Richmond’s Next Mayor? Get To Know Dr. Danny Avula

Here’s my conversation with Dr. Danny Avula, candidate for Mayor of Richmond VA. This completes the set of all my conversations with Richmond’s prospective Mayors for November 2024. One of these people is going to be leading the city next year. Who it’s going to be is ultimately up to us. I encourage you to compare and contrast them, but here’s a quick takeaway.


I was impressed with his magnanimity. He, no lie, actually edified my outlook on a few key issues intrinsic to being a journalist, and moreso, just an empathetic person – which I strive to be. Without further intro, meet the would-be physician for the city’s ills:

Christian Detres: We’re sitting here at Get Tight Lounge and we want to get to the bottom of who Dr. Danny Avula is. What do you want? Why are you taking this race on? What’s up?

DA: Well, who is Danny Avula? Hmmm, I am a husband and a dad. I’m a longtime resident of this city, I’ve been here for 20+ years. I have absolutely fallen in love with Richmond. I moved here back in 2000 to go to medical school at MCV. I was born in India. I grew up in California and then ended up in the DC area late in elementary school.

After graduating high school at 16, I went to UVA for undergrad and taught high school for a year after college – before medical school. I got a taste of Charlottesville, which is so different from the suburban lack of culture, lack of connectivity and experience of growing up in NOVA. When I came to Richmond for medical school. It was a bigger town than Charlottesville, which had its challenges and benefits. It was easy to find pathways to connect with people and to connect with communities. As a medical student, I was leading a bunch of health fairs and working with organizations on public housing. We were mobilizing med students to try to connect with the Richmond community. Towards the end of that time in my life, I just said, “You know what? I love the city. I’d love to be a part of where it’s going.” So we made the decision to stay.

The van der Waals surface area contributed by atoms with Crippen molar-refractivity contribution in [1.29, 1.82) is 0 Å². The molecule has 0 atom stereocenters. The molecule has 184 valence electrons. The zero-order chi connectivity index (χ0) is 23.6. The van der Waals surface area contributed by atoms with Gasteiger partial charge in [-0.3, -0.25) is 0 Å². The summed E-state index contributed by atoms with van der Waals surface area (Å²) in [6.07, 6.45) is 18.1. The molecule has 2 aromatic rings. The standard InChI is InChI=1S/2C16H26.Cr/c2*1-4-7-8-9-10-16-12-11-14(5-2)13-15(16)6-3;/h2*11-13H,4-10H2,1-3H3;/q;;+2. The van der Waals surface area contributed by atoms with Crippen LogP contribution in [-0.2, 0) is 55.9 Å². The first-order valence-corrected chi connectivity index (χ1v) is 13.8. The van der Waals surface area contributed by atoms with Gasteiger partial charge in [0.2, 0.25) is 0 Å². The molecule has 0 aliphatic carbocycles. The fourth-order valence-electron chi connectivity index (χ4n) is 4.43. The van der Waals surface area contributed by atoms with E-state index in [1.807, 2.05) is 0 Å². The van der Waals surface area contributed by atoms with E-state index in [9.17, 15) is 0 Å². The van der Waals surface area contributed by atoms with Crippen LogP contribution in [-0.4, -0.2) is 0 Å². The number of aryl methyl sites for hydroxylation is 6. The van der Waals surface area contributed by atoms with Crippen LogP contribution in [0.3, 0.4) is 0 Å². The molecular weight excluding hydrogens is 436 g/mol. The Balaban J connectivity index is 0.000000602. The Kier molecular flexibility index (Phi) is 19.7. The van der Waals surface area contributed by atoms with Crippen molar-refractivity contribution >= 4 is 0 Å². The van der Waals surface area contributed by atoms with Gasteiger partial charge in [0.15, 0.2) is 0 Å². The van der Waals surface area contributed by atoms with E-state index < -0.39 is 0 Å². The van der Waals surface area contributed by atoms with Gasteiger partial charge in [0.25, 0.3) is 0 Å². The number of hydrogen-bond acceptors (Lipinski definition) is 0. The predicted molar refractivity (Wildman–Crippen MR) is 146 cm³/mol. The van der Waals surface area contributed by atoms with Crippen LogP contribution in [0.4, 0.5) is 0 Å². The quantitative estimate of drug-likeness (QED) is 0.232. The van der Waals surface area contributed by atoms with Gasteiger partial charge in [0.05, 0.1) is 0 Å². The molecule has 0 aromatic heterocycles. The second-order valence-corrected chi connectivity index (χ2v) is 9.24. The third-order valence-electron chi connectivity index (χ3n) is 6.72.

CD: I would ask you what you did with your spare time if I didn’t understand that to be a joke for a med student. There is no spare time. What parts of Richmond’s culture or community felt like home?

DA: My first apartment was in the Fan. It was on the corner of Monument and Meadow. It was a very cool apartment. Living in the midst of the weight of the ‘history’ there while also spending all my time downtown at MCV serving a predominantly lower income African American community was just, jarring. All of this was happening in the same city. So much of my motivation in getting into medicine was wanting to serve communities, and wanting to connect with the patient population. We were leading a lot of health fairs in Chimborazo Park, in Creighton Court. I was living on both ends of the divide in the city. Ultimately, when we decided to stay for my residency, we ended up moving into North Church Hill and have been there since 2004.

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